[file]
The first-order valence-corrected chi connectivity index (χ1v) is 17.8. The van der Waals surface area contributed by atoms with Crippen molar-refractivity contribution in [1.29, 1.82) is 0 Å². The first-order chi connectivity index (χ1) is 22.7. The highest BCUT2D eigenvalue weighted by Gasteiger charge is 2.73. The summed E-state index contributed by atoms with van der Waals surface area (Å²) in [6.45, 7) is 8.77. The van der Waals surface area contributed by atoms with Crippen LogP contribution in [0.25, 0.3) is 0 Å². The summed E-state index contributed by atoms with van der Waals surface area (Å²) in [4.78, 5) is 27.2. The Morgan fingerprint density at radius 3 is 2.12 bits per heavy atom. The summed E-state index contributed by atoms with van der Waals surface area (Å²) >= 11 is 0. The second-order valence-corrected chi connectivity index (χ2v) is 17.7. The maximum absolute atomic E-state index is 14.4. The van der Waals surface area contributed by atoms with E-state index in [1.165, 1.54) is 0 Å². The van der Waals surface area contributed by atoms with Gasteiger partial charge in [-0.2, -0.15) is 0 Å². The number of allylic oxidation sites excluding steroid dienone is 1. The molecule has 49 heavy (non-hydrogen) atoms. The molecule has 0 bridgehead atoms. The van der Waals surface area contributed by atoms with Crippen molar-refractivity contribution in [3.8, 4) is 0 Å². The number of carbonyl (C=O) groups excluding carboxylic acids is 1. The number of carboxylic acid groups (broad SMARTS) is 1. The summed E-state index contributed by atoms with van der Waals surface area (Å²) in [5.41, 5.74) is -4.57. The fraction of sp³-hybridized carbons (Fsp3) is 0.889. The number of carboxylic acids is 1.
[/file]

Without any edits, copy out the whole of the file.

The first-order valence-corrected chi connectivity index (χ1v) is 17.8. The van der Waals surface area contributed by atoms with Crippen molar-refractivity contribution in [1.29, 1.82) is 0 Å². The first-order chi connectivity index (χ1) is 22.7. The highest BCUT2D eigenvalue weighted by Gasteiger charge is 2.73. The summed E-state index contributed by atoms with van der Waals surface area (Å²) in [6.45, 7) is 8.77. The van der Waals surface area contributed by atoms with Crippen LogP contribution in [0.25, 0.3) is 0 Å². The summed E-state index contributed by atoms with van der Waals surface area (Å²) in [4.78, 5) is 27.2. The Morgan fingerprint density at radius 3 is 2.12 bits per heavy atom. The summed E-state index contributed by atoms with van der Waals surface area (Å²) >= 11 is 0. The second-order valence-corrected chi connectivity index (χ2v) is 17.7. The maximum absolute atomic E-state index is 14.4. The van der Waals surface area contributed by atoms with E-state index in [1.165, 1.54) is 0 Å². The van der Waals surface area contributed by atoms with Gasteiger partial charge in [-0.2, -0.15) is 0 Å². The number of allylic oxidation sites excluding steroid dienone is 1. The molecule has 49 heavy (non-hydrogen) atoms. The molecule has 0 bridgehead atoms. The van der Waals surface area contributed by atoms with Crippen molar-refractivity contribution in [3.8, 4) is 0 Å². The number of carbonyl (C=O) groups excluding carboxylic acids is 1. The number of carboxylic acid groups (broad SMARTS) is 1. The summed E-state index contributed by atoms with van der Waals surface area (Å²) in [5.41, 5.74) is -4.57. The fraction of sp³-hybridized carbons (Fsp3) is 0.889. The number of carboxylic acids is 1.